Communication in Everyday Life Lecture – October 18th, 2013
Emotions in Communication – The cognitive Unconscious and Conscious Mind
Emotions and Feelings
Our body and our conscious mind always have 3 levels of reaction
1. Emotions – biochemical response to changes: instant (+) or (-)
2. Non-verbal reactions to those bio chemical shifts
3. Cognitive interpretations of these reactions known as feelings
Our two minds Interacting
The cognitive unconscious (the body-mind) communicates using biochemical
energy (somatic Markers) – “Emotions”
o Through them we become conscious pay of stimuli, retrieve
information from memory, sort out our perceptions, and decide
o They fuel our actions
o The fuel and the encoding tool of the cognitive unconscious.
We’ve already said the cognitive unconscious and it’s emotions help the
conscious mind decide – more than that
But we will also discuss how these bio-chemical surges emerge from the
wordless levels of our mind into our conscious internal chatter
o To be interpreted and named as feelings
o So they can shape our actual thoughts and way of thinking about our
Emotions and Cognition Separated for Millenia
Feelings are dangerous
o “Rule your feelings, lest your feelings rule you” (Publius Syrus, 1
Emotion wasn’t studied really until 1990s. Because we spent 3000 years
denying their importance
Feelings are always less than thoughts
Rationality is seen as everything
“I think therefore I am” (Rene Descartes 1630s)
“Emotions cause a complete loss of cerebral control [and contain] no trace of
conscious purpose” (P.T Young 1936)
The emotions are of quite extraordinary importance in the total economy of
living organisms and do not deserve being put into opposition with
‘intelligence’. The emotions are, it seems, themselves a high order of
intelligence” (1960….now a new way of thinking) Shifting our Model of Feelings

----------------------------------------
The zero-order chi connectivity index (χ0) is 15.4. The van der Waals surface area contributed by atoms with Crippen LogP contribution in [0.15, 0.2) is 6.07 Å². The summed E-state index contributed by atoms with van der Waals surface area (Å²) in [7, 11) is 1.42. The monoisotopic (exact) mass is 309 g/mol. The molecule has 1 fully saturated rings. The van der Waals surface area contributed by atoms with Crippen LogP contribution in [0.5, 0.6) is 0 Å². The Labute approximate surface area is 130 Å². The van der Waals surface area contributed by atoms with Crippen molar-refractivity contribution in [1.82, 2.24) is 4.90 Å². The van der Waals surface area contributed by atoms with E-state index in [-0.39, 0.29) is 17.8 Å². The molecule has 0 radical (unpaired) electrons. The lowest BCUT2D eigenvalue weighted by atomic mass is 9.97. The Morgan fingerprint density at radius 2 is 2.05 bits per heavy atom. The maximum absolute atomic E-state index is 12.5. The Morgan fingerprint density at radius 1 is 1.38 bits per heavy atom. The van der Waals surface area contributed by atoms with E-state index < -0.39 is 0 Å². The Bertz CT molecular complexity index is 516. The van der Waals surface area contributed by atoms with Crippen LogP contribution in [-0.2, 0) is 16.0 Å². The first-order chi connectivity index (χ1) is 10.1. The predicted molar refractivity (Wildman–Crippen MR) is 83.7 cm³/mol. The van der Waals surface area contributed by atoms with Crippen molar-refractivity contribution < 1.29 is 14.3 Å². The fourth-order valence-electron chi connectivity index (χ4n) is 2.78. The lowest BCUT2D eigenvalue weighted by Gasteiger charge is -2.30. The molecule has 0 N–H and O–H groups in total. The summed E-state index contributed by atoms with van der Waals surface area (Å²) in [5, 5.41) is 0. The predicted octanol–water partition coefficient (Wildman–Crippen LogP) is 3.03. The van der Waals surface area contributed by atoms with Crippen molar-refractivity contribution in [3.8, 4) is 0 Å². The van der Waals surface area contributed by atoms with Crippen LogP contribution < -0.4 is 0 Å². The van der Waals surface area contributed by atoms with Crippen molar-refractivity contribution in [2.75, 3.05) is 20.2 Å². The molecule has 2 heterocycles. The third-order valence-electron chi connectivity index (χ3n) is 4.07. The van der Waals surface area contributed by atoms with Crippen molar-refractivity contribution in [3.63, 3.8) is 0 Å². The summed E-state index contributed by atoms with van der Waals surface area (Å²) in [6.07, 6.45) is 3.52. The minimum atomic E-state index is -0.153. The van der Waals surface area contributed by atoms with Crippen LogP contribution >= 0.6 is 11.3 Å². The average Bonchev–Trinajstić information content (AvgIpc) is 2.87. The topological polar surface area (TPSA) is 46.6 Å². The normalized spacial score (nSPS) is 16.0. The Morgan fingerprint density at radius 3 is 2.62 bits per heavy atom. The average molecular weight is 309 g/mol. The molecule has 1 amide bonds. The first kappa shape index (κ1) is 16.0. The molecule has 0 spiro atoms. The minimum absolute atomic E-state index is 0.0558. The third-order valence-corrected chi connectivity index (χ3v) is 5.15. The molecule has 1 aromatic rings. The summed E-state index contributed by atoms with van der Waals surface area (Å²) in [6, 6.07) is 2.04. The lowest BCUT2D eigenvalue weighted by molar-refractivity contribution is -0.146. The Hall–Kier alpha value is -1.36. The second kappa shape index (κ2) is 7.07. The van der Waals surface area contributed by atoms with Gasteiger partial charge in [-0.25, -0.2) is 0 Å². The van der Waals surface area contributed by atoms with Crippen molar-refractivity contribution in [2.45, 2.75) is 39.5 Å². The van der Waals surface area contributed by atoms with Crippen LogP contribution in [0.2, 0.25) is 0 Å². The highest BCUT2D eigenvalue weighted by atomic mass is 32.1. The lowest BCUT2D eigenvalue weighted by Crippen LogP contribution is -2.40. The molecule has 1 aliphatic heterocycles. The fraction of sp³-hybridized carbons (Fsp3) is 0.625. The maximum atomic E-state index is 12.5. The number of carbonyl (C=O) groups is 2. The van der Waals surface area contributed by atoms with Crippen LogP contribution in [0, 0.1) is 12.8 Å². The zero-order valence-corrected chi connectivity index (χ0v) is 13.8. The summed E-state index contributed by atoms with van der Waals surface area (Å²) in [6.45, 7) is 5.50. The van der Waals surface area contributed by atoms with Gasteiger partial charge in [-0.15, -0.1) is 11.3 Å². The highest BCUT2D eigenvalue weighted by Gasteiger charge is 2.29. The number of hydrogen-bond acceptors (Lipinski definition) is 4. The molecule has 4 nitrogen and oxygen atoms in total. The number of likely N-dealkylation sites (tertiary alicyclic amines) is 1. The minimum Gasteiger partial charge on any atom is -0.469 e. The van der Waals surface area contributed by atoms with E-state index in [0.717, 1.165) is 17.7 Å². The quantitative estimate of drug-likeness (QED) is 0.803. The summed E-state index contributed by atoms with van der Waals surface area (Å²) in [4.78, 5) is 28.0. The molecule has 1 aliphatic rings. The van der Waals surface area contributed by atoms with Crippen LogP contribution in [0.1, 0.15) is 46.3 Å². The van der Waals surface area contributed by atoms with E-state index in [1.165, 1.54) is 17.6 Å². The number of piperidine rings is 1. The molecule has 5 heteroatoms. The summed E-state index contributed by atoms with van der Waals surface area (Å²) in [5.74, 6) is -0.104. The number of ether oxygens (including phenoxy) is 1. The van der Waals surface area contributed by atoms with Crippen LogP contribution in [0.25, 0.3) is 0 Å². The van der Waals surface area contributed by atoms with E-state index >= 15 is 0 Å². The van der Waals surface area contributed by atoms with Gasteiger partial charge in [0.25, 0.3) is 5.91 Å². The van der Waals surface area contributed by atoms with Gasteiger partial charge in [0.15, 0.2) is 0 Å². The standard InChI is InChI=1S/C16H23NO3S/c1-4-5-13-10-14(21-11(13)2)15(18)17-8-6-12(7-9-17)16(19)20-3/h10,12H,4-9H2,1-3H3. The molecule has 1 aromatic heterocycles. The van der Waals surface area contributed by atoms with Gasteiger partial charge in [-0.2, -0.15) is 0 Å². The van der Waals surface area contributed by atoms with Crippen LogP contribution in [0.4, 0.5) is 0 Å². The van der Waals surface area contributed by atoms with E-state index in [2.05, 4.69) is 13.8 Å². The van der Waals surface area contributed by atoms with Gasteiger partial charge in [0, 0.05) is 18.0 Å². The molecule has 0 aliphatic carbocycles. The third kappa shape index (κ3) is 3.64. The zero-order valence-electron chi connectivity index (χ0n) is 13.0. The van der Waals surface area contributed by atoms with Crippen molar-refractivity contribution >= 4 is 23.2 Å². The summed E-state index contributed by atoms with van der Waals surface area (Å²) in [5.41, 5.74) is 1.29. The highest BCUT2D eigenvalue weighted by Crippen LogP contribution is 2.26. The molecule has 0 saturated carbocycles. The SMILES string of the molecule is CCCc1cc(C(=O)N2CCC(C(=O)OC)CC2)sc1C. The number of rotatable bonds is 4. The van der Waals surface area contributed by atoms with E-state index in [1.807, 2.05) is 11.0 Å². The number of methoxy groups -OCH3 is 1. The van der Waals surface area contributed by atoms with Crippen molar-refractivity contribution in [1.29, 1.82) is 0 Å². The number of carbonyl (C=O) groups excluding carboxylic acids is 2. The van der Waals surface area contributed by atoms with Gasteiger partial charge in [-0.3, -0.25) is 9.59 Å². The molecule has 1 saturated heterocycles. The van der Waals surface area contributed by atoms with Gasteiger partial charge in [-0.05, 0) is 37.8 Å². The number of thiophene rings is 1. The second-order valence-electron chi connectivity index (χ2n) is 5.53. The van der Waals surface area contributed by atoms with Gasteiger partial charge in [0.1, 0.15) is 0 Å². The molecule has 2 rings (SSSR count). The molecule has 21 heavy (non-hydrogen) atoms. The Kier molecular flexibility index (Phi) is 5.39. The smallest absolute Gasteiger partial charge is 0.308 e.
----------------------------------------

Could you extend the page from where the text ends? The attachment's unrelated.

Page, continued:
Our culture provides us with a “common sense” model of feeling
Something happens in the environment – context – we notice it
consciously and then respond physiologically with an emotion.
Something happens out there, I go “oh my god” and I get frightened.
This is not actually the way it works.
Do we notice things first or do our bodies notice them first?
A new hypothesis:
o Our body-mind has an Affective Appraisal System
Something happens outside of us and our body reacts first –
a state of Diffuse Physiological Arousal (DPA)
Then our conscious mind notices the arousal, and seeks to
answer a name for why we are aroused.
Matches our internal state of arousal to the situation.
Something happens, we don’t notice it at the conscious
level, our body notices first, then we notice the general
level with excitement, etc.
Real World Research
When we are in a state of DPA not only does our conscious mind look
outward to explain why – but it finds a self-enhancing reason
The researches’ hypothesis was that strong emotions are re-labelled as
sexual attraction when two conditions are met:
a. An acceptable object is present (a good-looking female), and
b. The emotion-producing circumstances do not require the full
attention of the individual – your life is not at stake
c. The men come off the bridge when they’re in a state of high
The swinging bridge data showed that subjects on the swinging bridge
expressed double amount of sexual content in their “creative” story than
people on the solid bridge.
The men were in full DPA – their conscious brain found a “logical” answer to
it – it must be sexual attraction to the expiramenter – not fear
Summary: Where Feelings Come From
Emotions begin as instant bio-chemical responses to changes in our
environment: instant positive or negative evaluations, which produce,
o Rapid bodily reactions to those bio-chemical shifts (changes of
breathing, sweat, muscle tension, etc.)
o The conscious brain – the left frontal lob